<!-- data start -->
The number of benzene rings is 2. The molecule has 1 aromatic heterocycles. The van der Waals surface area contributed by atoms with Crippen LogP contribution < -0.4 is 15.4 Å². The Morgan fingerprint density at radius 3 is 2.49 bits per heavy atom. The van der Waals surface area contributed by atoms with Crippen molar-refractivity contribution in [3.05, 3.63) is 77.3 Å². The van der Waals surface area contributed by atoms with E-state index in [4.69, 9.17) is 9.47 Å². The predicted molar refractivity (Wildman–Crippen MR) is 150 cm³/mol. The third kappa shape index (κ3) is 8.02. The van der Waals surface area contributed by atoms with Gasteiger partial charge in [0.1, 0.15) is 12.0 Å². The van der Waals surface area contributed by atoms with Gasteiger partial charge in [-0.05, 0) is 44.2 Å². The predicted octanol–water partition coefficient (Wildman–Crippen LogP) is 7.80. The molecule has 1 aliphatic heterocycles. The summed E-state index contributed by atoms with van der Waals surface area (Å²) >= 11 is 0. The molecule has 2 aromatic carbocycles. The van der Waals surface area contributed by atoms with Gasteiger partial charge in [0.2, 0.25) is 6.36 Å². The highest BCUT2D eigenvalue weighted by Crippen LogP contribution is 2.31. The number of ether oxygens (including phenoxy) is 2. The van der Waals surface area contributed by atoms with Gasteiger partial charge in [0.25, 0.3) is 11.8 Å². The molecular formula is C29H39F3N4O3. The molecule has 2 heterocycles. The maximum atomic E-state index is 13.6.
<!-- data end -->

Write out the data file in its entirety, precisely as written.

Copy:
The number of benzene rings is 2. The molecule has 1 aromatic heterocycles. The van der Waals surface area contributed by atoms with Crippen LogP contribution < -0.4 is 15.4 Å². The Morgan fingerprint density at radius 3 is 2.49 bits per heavy atom. The van der Waals surface area contributed by atoms with Crippen molar-refractivity contribution in [3.05, 3.63) is 77.3 Å². The van der Waals surface area contributed by atoms with E-state index in [4.69, 9.17) is 9.47 Å². The predicted molar refractivity (Wildman–Crippen MR) is 150 cm³/mol. The third kappa shape index (κ3) is 8.02. The van der Waals surface area contributed by atoms with Gasteiger partial charge in [0.1, 0.15) is 12.0 Å². The van der Waals surface area contributed by atoms with Gasteiger partial charge in [-0.05, 0) is 44.2 Å². The predicted octanol–water partition coefficient (Wildman–Crippen LogP) is 7.80. The molecule has 1 aliphatic heterocycles. The summed E-state index contributed by atoms with van der Waals surface area (Å²) >= 11 is 0. The molecule has 2 aromatic carbocycles. The van der Waals surface area contributed by atoms with Gasteiger partial charge in [0.2, 0.25) is 6.36 Å². The highest BCUT2D eigenvalue weighted by Crippen LogP contribution is 2.31. The number of ether oxygens (including phenoxy) is 2. The van der Waals surface area contributed by atoms with Gasteiger partial charge in [0.25, 0.3) is 11.8 Å². The molecular formula is C29H39F3N4O3. The molecule has 2 heterocycles. The maximum atomic E-state index is 13.6.